A good example of how we are differentiating ourselves can be seen in our new Z68 series. At launch time we had stocked the channel with 11 different models, with special features like Touch BIOS and Intel spec Driver MOSFETs. Our competitors only had three models each, and we hear from our channel partners that they did not stock the channel before the launch. So we have a real advantage with the Z68 motherboards at the moment.

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« Reply #1 on: June 02, 2011, 01:14:57 pm »


 Good to be reminded Why I choose Gigabyte time and time again.........the addition of SSD fast dual access storage of this nature as a removable modular design has many merits  excluding cost ... Makes me wonder if this is the hardware to go with Marvells 88SE9130 chip were starting to read about, or is Marvell being pushed aside with Intel's own version controller chip....... who knows.

  I tried out this system principle with Seagate's Momentus XT series , traditional plattered storage with 4 Gb of NAND Flash incorporated, with the adaptive learning capability of these drives, I found them a treat to use in a laptop, the look and feel of SSD storage complete with fast access and boot times, is a pleasure...... but only £90 for 500Gb of storage.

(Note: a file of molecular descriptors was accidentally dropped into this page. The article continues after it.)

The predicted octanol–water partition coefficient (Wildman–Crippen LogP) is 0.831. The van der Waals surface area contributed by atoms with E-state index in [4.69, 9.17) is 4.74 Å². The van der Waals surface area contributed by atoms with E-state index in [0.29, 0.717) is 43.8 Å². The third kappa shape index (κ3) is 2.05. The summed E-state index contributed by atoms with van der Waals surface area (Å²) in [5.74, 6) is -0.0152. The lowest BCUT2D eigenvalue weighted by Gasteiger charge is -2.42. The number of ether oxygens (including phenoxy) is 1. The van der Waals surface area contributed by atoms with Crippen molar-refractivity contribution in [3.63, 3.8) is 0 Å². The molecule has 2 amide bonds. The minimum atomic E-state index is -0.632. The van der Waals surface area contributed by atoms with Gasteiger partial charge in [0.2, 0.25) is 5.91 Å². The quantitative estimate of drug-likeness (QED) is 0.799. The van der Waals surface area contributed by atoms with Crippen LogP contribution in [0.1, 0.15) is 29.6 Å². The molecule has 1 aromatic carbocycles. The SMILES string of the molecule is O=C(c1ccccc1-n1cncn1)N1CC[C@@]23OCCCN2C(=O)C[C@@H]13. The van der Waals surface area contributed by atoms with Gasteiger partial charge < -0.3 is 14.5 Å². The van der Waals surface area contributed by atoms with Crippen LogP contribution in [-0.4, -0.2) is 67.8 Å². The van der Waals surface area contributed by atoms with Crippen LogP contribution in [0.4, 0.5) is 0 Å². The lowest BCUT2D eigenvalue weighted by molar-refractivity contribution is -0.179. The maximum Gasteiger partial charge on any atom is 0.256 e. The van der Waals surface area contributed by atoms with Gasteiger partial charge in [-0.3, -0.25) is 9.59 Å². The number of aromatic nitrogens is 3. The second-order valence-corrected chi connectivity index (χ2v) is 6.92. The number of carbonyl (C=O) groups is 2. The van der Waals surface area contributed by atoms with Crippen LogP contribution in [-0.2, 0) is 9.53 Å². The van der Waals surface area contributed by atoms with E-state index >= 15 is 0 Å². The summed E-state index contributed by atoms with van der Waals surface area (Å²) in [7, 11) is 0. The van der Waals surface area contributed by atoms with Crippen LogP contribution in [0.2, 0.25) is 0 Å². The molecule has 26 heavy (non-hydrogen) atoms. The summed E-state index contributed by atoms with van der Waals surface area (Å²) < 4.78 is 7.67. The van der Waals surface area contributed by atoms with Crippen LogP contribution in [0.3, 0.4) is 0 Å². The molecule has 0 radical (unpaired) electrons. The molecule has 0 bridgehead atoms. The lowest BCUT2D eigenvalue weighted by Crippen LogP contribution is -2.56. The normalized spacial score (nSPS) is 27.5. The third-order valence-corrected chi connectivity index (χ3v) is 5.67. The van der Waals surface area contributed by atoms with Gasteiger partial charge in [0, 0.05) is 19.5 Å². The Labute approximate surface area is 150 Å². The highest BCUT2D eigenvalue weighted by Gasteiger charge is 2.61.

What I would like to know,... is Gigabyte planing on making this a stackable type modular design for an  easy upgrade path or is it going to be "buy a bigger unit  to get extra or faster storage"

  Or..... could this be Gigabyte testing the waters for a full Modular designed Motherboard , ... allowing the owner to chop and change not just storage type and size but controller chips and extra ports of your own choosing, allowing a whole new level of system building configurable to levels we've never seen before.......Can't wait to read the next instalment.